The Armstrong-Indiana-Clarion Drug and Alcohol Commission (AICDAC) and Indiana Regional Medical Center (IRMC) have partnered to increase the availability of Naloxone for people in Indiana, PA.  AICDAC has purchased a Naloxone Vending Machine that will be outside of the Emergency Room at IRMC.

Naloxone, also known as Narcan, is a medication approved to reverse an overdose from opioids and is given when a person is showing signs of an opioid overdose. Naloxone is a safe, easy-to-use, live-saving medication that has one job: Reverse an opioid overdose by blocking the effects of opioids.  An opioid overdose happens when the body cannot handle the amount of opioids that a person takes or if they take a dangerous combination of opioids and other substances like alcohol, other medications, or drugs.

Opioids can slow down a person’s breathing, or even completely stop their breathing.

Additional signs of an overdose include:

  • Small, pinpoint pupils
  • Falling asleep or loss of consciousness
  • Choking or gurgling sounds
  • Limp body
  • Pale, blue, or cold skin

You can save a life by giving naloxone to a person experiencing opioid overdose.

The vending machine is manufactured by A&M Equipment and is programmed to dispense free Naloxone Kits.  Each kit contains 2 doses of Naloxone, instructions for use, and information on how to access treatment for a substance use disorder. 

Indiana County had 43 Fatal Drug Overdose Deaths in 2022 and Fentanyl was present in 84% of them.  The vending machine will also be stocked with Fentanyl Test Strips as well.  Pennsylvania recently passed a law to allow for the use of Fentanyl Test Strips to reduce overdose deaths and decrease the number of people that are exposed to Fentanyl.  Act 111, which amends the Controlled Substance, Drug, Device and Cosmetic Act of 1972 to no longer define fentanyl test strips as drug paraphernalia, took effect in January 2023. Under the new law, people in Pennsylvania who buy or carry fentanyl testing strips will no longer face potential criminal charges for possession of drug paraphernalia.  The Legislation for Act 111 was authored by Representative Jim Struzzi (R-Indiana) and it was passed by the PA House of Representatives and the PA Senate with unanimous support.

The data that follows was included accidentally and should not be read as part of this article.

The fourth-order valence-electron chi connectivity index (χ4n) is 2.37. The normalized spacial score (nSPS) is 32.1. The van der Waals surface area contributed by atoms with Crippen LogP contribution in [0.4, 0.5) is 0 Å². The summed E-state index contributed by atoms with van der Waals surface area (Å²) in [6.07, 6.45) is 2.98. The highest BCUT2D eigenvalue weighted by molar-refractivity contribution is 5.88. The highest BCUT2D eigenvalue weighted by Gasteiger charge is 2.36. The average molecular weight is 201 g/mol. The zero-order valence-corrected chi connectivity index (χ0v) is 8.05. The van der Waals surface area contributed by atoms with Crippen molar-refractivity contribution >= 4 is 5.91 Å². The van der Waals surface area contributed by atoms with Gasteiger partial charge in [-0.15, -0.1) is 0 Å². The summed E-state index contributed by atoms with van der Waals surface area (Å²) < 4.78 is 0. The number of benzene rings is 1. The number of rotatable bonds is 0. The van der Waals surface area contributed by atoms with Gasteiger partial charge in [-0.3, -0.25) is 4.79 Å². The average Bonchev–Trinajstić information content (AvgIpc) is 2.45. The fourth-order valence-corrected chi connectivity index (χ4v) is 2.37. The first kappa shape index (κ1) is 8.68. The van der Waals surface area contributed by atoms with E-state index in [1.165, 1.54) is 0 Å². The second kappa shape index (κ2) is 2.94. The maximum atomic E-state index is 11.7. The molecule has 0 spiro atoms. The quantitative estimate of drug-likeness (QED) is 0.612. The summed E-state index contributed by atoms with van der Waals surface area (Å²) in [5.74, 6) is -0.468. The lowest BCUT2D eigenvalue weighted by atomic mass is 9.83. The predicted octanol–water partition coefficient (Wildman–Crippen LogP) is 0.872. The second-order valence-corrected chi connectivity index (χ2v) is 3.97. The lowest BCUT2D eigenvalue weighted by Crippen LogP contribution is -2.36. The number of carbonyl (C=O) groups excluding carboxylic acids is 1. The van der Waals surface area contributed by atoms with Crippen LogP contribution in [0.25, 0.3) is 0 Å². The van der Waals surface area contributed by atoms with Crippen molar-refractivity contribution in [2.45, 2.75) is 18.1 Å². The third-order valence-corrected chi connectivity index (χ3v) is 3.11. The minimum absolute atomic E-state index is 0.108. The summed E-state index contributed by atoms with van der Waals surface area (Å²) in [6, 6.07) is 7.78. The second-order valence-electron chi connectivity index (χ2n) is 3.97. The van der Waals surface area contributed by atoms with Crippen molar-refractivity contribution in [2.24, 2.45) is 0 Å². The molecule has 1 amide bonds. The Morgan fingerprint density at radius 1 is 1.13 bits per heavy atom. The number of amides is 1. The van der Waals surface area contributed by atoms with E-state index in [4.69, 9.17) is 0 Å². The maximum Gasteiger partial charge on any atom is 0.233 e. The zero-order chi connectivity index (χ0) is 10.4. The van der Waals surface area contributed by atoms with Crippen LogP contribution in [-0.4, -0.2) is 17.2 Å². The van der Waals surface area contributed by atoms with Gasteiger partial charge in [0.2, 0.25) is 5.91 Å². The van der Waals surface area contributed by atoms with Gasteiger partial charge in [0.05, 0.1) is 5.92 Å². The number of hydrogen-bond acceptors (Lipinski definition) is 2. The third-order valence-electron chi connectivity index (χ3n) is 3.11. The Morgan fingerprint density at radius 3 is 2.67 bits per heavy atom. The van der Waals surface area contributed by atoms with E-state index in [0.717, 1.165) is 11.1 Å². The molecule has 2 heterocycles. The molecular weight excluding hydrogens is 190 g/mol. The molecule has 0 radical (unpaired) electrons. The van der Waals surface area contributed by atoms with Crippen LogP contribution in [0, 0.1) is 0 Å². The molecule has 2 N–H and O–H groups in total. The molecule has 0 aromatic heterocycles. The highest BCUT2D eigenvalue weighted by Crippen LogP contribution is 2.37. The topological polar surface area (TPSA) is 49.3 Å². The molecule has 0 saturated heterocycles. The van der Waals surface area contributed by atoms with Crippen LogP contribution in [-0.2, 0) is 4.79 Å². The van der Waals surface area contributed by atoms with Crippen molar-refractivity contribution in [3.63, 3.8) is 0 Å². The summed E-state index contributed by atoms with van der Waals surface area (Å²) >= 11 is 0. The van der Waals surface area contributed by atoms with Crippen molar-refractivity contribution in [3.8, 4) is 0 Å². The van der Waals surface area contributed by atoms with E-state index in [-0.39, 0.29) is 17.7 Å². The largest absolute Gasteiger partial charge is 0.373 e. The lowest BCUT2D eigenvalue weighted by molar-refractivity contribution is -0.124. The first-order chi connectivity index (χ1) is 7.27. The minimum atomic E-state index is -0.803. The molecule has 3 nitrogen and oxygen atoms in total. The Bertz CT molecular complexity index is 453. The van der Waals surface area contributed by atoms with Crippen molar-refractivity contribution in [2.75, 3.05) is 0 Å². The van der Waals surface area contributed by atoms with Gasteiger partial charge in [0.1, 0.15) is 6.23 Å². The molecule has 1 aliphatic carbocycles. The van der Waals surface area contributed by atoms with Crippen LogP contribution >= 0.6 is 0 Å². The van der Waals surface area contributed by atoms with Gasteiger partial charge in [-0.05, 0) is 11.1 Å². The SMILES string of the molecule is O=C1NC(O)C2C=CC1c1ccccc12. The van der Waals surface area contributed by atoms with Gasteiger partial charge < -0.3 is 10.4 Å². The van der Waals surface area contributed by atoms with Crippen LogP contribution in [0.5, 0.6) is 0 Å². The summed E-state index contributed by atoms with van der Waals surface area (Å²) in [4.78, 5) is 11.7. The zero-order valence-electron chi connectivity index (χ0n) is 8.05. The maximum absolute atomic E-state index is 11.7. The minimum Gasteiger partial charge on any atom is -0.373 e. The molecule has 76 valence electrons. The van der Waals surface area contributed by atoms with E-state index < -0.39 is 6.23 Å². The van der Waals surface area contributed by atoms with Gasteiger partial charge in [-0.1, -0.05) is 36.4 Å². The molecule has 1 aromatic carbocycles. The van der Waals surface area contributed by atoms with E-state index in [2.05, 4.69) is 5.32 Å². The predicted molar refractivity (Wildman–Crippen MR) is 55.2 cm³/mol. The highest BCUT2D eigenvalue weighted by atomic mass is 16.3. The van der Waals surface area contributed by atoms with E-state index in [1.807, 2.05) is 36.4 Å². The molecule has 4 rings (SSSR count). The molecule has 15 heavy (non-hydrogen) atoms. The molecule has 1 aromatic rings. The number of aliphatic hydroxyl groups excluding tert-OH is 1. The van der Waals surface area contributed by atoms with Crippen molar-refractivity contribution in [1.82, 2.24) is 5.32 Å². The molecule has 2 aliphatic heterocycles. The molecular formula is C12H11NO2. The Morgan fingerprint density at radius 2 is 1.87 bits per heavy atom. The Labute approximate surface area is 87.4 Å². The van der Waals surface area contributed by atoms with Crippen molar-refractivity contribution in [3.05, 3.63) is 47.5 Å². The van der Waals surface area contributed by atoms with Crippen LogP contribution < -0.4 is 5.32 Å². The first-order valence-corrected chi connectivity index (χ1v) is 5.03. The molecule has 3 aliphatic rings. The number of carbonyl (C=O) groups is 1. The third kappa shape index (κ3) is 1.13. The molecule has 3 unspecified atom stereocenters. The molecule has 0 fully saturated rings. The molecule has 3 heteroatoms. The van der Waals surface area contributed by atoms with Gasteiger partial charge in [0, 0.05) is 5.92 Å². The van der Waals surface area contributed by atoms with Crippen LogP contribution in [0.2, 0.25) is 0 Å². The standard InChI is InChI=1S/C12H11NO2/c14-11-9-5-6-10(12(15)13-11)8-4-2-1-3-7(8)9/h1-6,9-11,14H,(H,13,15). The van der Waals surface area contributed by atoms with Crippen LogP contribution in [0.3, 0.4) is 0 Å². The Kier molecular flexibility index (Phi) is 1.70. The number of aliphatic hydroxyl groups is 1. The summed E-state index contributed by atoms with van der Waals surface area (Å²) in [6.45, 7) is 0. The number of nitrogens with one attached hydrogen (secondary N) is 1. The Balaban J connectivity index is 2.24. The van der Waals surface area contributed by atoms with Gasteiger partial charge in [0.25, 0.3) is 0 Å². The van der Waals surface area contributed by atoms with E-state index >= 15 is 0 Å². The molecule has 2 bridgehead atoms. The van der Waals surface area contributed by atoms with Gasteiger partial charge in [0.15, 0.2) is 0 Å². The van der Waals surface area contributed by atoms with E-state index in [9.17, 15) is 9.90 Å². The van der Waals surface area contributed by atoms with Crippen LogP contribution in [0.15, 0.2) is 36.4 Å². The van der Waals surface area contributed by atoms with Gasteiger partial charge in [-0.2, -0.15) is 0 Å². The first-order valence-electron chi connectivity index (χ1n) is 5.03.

According to the Centers for Disease Control and Prevention, fentanyl test strips (FTS) are a low-cost method of helping prevent drug overdoses and reducing harm. FTS are small strips of paper that can detect the presence of fentanyl in all different kinds of drugs (e.g., cocaine, methamphetamine, and heroin) and drug forms (pills, powder, and injectables).

“Drug overdose deaths devastate families and the communities we live in and serve. IRMC is committed to a harm reduction approach in collaboration with our community partners including The Open Door and the Armstrong-Indiana-Clarion Drug & Alcohol Commission,” stated Richard Neff, MD, Chief Medical Officer at IRMC. “We thank Representative Struzzi for his leadership in authoring Act 111, which allows for distribution of fentanyl test strips. A life saved today is a potential future person in recovery, rebuilding their lives and connections with their loved ones and community.”

Naloxone (Narcan) is available at NO COST

Armstrong-Indiana-Clarion Drug and Alcohol Commission (AICDAC) is committed to making Naloxone available to members of our community, particularly people that use opioids and their family and/or friends, first responders (EMS, Fire Departments, and Police), and anyone else that wants to help save the life of an individual that is experiencing an overdose emergency.   For more information about accessing Naloxone or to learn more about the resources available to people with a substance use disorder, contact AICDAC at (724)463-7860 or